An Afghanistan car suicide attack on the anniversary of 9/11 wounded two U.S. troops and three Afghan civilians.
Operation Resolute Support, the U.S. mission in Afghanistan, released a statement Monday noting that a “small number” of service members suffered injuries after a suicide bomber drove into their convoy in Parwan Province, which is near Bagram airfield.
Ever since President Donald Trump pledged to keep U.S. troops in Afghanistan, the Taliban has in turn pledged to turn the country into a “graveyard” for foreign troops.
“A small number of Resolute Support service members and Afghan civilians were wounded today when a suicide attacker targeted their convoy with a vehicle borne improvised explosive device near the village of Qal’eh-ye Musa Bala in Parwan Province,” the statement said.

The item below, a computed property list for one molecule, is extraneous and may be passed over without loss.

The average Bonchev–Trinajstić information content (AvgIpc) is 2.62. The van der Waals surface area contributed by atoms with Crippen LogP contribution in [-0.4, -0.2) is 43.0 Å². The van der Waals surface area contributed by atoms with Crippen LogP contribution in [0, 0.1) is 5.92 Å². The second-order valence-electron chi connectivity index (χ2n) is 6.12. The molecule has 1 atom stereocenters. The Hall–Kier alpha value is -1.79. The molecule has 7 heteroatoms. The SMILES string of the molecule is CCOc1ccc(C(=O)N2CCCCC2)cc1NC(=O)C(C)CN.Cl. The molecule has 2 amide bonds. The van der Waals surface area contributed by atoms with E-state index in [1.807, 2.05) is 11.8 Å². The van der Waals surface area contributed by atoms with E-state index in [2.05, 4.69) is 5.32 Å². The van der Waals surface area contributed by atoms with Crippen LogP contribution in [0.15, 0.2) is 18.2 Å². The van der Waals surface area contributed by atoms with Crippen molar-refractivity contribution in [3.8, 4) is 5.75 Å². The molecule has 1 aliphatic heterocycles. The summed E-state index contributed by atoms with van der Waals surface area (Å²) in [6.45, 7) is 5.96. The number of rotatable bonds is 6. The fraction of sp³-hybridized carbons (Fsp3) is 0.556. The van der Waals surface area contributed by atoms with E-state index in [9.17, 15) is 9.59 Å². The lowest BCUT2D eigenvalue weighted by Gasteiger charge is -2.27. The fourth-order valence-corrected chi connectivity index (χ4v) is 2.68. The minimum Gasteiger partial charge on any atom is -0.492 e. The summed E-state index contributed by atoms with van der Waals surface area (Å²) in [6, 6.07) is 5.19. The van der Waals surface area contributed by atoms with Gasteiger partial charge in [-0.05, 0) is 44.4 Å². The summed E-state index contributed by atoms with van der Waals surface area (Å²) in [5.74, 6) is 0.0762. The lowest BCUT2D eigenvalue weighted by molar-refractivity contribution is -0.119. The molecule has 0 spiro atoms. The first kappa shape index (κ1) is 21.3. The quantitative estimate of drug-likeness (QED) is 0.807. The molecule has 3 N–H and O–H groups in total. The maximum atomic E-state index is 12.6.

While the release did not specify the exact number of service members caught up in the incident, U.S. officials told AFP that the total wounded amounted to two U.S. soldiers and three Afghan civilians. The service members’ injuries are not life-threatening, but it’s unclear what will happen to the Afghans.
The Taliban has already claimed responsibility for the attack, which follows on the heels of another suicide bombing, likely in response to a U.S.-dropped propaganda flyer that offended Muslims. The flyer showed a lion chasing after a white dog. The text “There is no God but Allah, and Mohammad is the messenger of Allah” was placed on the dog. Muslims erupted in rage because dogs are seen as unclean animals in Islam.
In this most recent attack, the Taliban inflated the number of wounded in a message to journalists, stating that 24 “invaders” were either injured or killed. The Taliban regularly exaggerates the success of its attacks.
Army Maj. Gen. James Linder, U.S. commander of special operations in Afghanistan, has already apologized for the flyer, calling it an “error.”
“I sincerely apologize,” Linder said. “We have the deepest respect for Islam and our Muslim partners worldwide.”